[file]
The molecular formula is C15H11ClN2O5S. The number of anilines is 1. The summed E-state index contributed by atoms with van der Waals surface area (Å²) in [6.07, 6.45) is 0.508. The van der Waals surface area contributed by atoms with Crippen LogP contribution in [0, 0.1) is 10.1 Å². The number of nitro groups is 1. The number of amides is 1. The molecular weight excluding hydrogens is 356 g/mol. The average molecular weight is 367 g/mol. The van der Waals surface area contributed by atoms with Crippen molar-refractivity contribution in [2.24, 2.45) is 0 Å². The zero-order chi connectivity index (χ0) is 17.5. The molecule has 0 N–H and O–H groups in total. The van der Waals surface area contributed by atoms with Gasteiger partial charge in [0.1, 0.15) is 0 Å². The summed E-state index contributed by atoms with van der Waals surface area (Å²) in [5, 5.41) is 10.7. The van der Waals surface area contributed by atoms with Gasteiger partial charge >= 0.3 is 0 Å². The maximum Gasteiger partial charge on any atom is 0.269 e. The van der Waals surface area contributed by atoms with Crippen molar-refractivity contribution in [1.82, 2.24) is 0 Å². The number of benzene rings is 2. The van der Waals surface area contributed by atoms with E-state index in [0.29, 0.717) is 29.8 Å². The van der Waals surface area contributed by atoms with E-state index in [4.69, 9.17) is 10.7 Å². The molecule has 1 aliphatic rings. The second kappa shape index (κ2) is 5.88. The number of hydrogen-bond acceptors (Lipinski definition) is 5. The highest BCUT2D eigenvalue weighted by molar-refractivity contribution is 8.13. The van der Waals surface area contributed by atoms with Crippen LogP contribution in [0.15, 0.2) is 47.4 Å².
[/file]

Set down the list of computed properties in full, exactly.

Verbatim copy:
The molecular formula is C15H11ClN2O5S. The number of anilines is 1. The summed E-state index contributed by atoms with van der Waals surface area (Å²) in [6.07, 6.45) is 0.508. The van der Waals surface area contributed by atoms with Crippen LogP contribution in [0, 0.1) is 10.1 Å². The number of nitro groups is 1. The number of amides is 1. The molecular weight excluding hydrogens is 356 g/mol. The average molecular weight is 367 g/mol. The van der Waals surface area contributed by atoms with Crippen molar-refractivity contribution in [2.24, 2.45) is 0 Å². The zero-order chi connectivity index (χ0) is 17.5. The molecule has 0 N–H and O–H groups in total. The van der Waals surface area contributed by atoms with Gasteiger partial charge in [0.1, 0.15) is 0 Å². The summed E-state index contributed by atoms with van der Waals surface area (Å²) in [5, 5.41) is 10.7. The van der Waals surface area contributed by atoms with Gasteiger partial charge >= 0.3 is 0 Å². The maximum Gasteiger partial charge on any atom is 0.269 e. The van der Waals surface area contributed by atoms with Crippen molar-refractivity contribution in [1.82, 2.24) is 0 Å². The number of benzene rings is 2. The van der Waals surface area contributed by atoms with E-state index in [0.29, 0.717) is 29.8 Å². The van der Waals surface area contributed by atoms with E-state index in [4.69, 9.17) is 10.7 Å². The molecule has 1 aliphatic rings. The second kappa shape index (κ2) is 5.88. The number of hydrogen-bond acceptors (Lipinski definition) is 5. The highest BCUT2D eigenvalue weighted by molar-refractivity contribution is 8.13. The van der Waals surface area contributed by atoms with Crippen LogP contribution in [0.15, 0.2) is 47.4 Å².